http-header : strict-transport-security

It is a HTTP response header which is often termed as “HSTS”. This header allows a website by informing browsers that it should only be accessed using HTTPS rather than by using HTTP. This header is like an opt-in enhancement based on security which is specified by any web application by the use of a special and specific response header. When a supported browser gets this header, that very browser would prevent any sort of communications to be sent over HTTP and over to the specified domain, and would rather send all the communications over HTTPS only. It also helps prevent HTTPS click by use prompts on browsers.

Threats addressed by HSTS:

  • When a user bookmarks something or just manually types in “http://example.com”, then he/she is subjected to an attack known as “man-in-the-middle”. Hence, what HSTS does is that it automatically redirects the requests from HTTP to HTTPS for that particular target domain.
  • When a web application which is actually intended to be of pure HTTPS inadvertently holds HTTP links or is said to serve content over HTTP, then here too HSTS by default transfers the requests from HTTP to HTTPS for that very target domain.
  • When an attacker carrying out “man-in-the-middle” attack tries intercepting traffic from a particular victim user by making use of an invalid certificate and thereby hopes that the user would accept that bad certificate, HSTS in such case doesn’t allow that user by any means to override the message regarding invalid certificate.

Any specific domain instructs the browsers about its enablement of HSTS by sending back or returning a HTTP header over a secure HTTPS connection. This header is found to be supported by all major latest versions of browsers such as, IE, Opera, Chrome, Safari and Firefox. Even before the implementation of this header, we must make sure that all our website pages are accessible over the secure HTTPS connection or else they would be blocked.

Benefits of HSTS:

  • HSTS helps by providing protection in relation to “protocol downgrade attacks” as well as “cookie hijacking”.
  • It also protects the users of any web application against few of the passive (eavesdropping) along with some active network attacks.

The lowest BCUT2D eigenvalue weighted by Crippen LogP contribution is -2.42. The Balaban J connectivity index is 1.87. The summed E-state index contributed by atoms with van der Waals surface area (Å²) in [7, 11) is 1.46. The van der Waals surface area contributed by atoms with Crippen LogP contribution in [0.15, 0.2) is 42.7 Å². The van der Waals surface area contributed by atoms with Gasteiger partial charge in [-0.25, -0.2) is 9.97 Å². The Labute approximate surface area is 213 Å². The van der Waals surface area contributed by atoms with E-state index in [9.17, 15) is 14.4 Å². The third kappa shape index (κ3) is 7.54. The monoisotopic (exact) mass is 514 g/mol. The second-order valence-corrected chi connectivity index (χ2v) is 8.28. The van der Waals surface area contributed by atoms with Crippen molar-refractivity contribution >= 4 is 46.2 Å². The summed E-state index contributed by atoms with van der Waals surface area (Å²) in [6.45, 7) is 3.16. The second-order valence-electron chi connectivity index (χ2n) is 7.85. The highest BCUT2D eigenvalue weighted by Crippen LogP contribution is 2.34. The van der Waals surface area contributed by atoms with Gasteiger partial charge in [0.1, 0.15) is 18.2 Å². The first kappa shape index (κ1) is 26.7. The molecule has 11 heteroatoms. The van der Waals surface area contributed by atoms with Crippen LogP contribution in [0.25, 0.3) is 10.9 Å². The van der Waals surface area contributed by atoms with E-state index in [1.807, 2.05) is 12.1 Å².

• It also helps by automatically upgrading the fetches to the secure HTTPS in specific situations where a domain is said to have mixed content.
  • HSTS generally provides a much better security. That is, a HSTS-compliant browser removes or aborts connection to a HSTS-compliant server if security of a certificate cannot be successfully confirmed. Besides that users cannot click through the self-signed certificates.

Enablement in Apache:

HSTS can be implemented in Apache by adding the below mentioned syntax in “httpd.conf” file.

Header set Strict-Transport-Security “max-age=31536000; includeSubDomains; preload”

Apache then needs to be restarted in order to view the results.

Enablement in Nginx:

For configuration of HSTS to Nginx, the below mentioned syntax is added in “nginx.conf” which is under the server (ssl) directive.

add_header Strict-Transport-Security ‘max-age=31536000; includeSubDomains; preload’;

Then Nginx needs to be restarted so as to verify.

Enablement in Microsoft IIS:

First, the IIS Manager is launched and then the header is added by going to “HTTP Response Headers” for the respective site where header name along with its value is added. Lastly, the site is restarted.

For Microsoft systems that run IIS there is no presence of “.htaccess” file in order to implement the custom headers. So, the IIS applications make use of a central “web.config” file for configurational changes. So, for IIS 7.0 and above, we use the below mentioned configuration of the “web.config” file.

<?xml version=”1.0″ encoding=”UTF-8″?>

<configuration>

<system.webServer>

<rewrite>

<rules>

<rule name=”HTTP to HTTPS redirect” stopProcessing=”true”>

<match url=”(.*)” />

<conditions>

<add input=”{HTTPS}” pattern=”off” ignoreCase=”true” />

</conditions>

<action type=”Redirect” url=”https://{HTTP_HOST}/{R:1}”

redirectType=”Permanent” />

</rule>

</rules>

<outboundRules>

<rule name=”Add Strict-Transport-Security when HTTPS” enabled=”true”>

<match serverVariable=”RESPONSE_Strict_Transport_Security”

pattern=”.*” />

<conditions>

<add input=”{HTTPS}” pattern=”on” ignoreCase=”true” />

</conditions>

<action type=”Rewrite” value=”max-age=31536000; includeSubDomains; preload” />

</rule>

</outboundRules>

</rewrite>

</system.webServer>

</configuration>

 

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